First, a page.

Monday, March 20, 2017

Book Note: Fakespeare in the Park

Soria, Gabe. Fakespeare in the Park. New York?: Cartoon Network Books, 2016.

I'm pretty much utterly nonplussed about this volume. I have no sense of the context for it. Occasionally, people write me and ask if they can send me something Shakespeare-related, and I generally say, "Sure." That's how this came my way.

It's a work of juvenile fiction published by Cartoon Network Books. And it may have something to do with something called The Regular Show.

I've tried to gain some quick context, and I gather that there's a blue jay and a raccoon. They work for the park service, and they're not very good at their jobs.

As near as I can tell, this is not a novelization of an actual event on the show. If it were, it would provide the context more easily and be more accessible to the causal, mildly-interested bystander.

If you know the show and are a fan, you may find this quite amusing.  After a number of false starts and quirky setbacks, the characters are able to put on a play they call The Most Awsome Exploits of MacDeath, a Veteran Constable, and Juliet, his Squire. Here's a quick sample:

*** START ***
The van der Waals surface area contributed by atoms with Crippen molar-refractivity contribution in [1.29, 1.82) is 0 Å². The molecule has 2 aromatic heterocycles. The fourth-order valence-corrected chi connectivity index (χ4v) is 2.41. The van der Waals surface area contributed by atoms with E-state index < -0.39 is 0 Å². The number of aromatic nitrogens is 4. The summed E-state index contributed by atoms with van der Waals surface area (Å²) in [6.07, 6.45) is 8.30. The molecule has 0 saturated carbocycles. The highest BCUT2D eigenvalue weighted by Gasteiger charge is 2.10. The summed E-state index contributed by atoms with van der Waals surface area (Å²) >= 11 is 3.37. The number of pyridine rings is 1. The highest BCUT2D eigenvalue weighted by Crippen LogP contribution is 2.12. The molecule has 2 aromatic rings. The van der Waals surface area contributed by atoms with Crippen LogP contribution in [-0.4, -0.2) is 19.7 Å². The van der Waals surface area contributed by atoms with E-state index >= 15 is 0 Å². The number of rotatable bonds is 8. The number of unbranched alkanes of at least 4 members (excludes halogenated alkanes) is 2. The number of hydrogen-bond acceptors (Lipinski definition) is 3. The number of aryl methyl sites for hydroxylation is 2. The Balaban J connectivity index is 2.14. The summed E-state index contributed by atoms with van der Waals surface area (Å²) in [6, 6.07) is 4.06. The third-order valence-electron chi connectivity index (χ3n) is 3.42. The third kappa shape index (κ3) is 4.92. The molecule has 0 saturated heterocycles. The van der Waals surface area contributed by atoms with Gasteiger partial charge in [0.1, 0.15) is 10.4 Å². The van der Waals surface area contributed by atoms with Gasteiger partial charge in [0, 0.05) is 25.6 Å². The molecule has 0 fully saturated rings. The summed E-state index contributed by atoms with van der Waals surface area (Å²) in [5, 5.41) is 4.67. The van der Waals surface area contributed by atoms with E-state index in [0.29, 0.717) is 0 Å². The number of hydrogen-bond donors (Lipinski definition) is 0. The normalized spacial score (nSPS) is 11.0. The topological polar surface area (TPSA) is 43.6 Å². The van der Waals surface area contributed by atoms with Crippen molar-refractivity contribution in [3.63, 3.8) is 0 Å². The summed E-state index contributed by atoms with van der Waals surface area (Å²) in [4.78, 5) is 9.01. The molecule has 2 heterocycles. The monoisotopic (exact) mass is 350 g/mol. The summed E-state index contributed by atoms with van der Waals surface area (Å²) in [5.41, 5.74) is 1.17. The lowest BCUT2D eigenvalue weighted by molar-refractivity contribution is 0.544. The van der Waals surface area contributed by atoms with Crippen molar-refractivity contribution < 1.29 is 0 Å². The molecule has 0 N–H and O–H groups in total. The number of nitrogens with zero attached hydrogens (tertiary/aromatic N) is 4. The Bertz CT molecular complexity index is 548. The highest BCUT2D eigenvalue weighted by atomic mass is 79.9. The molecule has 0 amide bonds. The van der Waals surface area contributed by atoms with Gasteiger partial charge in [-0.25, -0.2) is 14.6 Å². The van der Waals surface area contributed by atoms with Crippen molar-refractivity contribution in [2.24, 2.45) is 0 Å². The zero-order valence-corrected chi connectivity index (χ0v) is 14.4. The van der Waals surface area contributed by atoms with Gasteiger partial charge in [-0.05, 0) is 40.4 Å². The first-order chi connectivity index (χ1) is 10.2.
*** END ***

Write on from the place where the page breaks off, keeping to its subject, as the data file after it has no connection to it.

There you have it. If you know the show, you may like it; if you don't, you're likely to be nonplussed.

Click below to purchase the film from amazon.com
(and to support Bardfilm as you do so).

No comments:

Bardfilm is normally written as one word, though it can also be found under a search for "Bard Film Blog." Bardfilm is a Shakespeare blog (admittedly, one of many Shakespeare blogs), and it is dedicated to commentary on films (Shakespeare movies, The Shakespeare Movie, Shakespeare on television, Shakespeare at the cinema), plays, and other matter related to Shakespeare (allusions to Shakespeare in pop culture, quotes from Shakespeare in popular culture, quotations that come from Shakespeare, et cetera).

Unless otherwise indicated, quotations from Shakespeare's works are from the following edition:
Shakespeare, William. The Riverside Shakespeare. 2nd ed. Gen. ed. G. Blakemore Evans. Boston: Houghton Mifflin, 1997.
All material original to this blog is copyrighted: Copyright 2008-2016 (and into perpetuity thereafter) by Keith Jones.

The very instant that I saw you did / My heart fly to your service; there resides, / To make me slave to it; and, for your sake, / Am I this patient [b]log-man.

—The Tempest